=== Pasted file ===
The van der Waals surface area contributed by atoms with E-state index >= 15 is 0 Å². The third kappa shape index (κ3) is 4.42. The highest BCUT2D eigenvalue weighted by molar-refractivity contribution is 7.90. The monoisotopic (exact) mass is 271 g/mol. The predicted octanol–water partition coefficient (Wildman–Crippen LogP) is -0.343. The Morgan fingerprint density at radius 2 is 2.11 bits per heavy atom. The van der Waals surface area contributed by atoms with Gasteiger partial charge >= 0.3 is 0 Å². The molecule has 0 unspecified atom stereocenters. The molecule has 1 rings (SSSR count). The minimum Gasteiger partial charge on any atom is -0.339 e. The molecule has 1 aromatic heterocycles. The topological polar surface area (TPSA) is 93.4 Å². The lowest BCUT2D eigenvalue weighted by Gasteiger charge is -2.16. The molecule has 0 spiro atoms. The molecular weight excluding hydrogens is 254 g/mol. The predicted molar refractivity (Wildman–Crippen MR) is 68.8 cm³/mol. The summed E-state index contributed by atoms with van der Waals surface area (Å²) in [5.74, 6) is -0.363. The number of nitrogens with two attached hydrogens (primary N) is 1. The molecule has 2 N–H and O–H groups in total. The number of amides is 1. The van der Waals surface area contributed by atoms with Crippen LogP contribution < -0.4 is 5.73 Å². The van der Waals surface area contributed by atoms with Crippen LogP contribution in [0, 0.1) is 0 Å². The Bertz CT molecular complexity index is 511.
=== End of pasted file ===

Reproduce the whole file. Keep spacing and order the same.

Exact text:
The van der Waals surface area contributed by atoms with E-state index >= 15 is 0 Å². The third kappa shape index (κ3) is 4.42. The highest BCUT2D eigenvalue weighted by molar-refractivity contribution is 7.90. The monoisotopic (exact) mass is 271 g/mol. The predicted octanol–water partition coefficient (Wildman–Crippen LogP) is -0.343. The Morgan fingerprint density at radius 2 is 2.11 bits per heavy atom. The van der Waals surface area contributed by atoms with Gasteiger partial charge >= 0.3 is 0 Å². The molecule has 0 unspecified atom stereocenters. The molecule has 1 rings (SSSR count). The minimum Gasteiger partial charge on any atom is -0.339 e. The molecule has 1 aromatic heterocycles. The topological polar surface area (TPSA) is 93.4 Å². The lowest BCUT2D eigenvalue weighted by Gasteiger charge is -2.16. The molecule has 0 spiro atoms. The molecular weight excluding hydrogens is 254 g/mol. The predicted molar refractivity (Wildman–Crippen MR) is 68.8 cm³/mol. The summed E-state index contributed by atoms with van der Waals surface area (Å²) in [5.74, 6) is -0.363. The number of nitrogens with two attached hydrogens (primary N) is 1. The molecule has 2 N–H and O–H groups in total. The number of amides is 1. The van der Waals surface area contributed by atoms with Crippen LogP contribution < -0.4 is 5.73 Å². The van der Waals surface area contributed by atoms with Crippen LogP contribution in [0, 0.1) is 0 Å². The Bertz CT molecular complexity index is 511.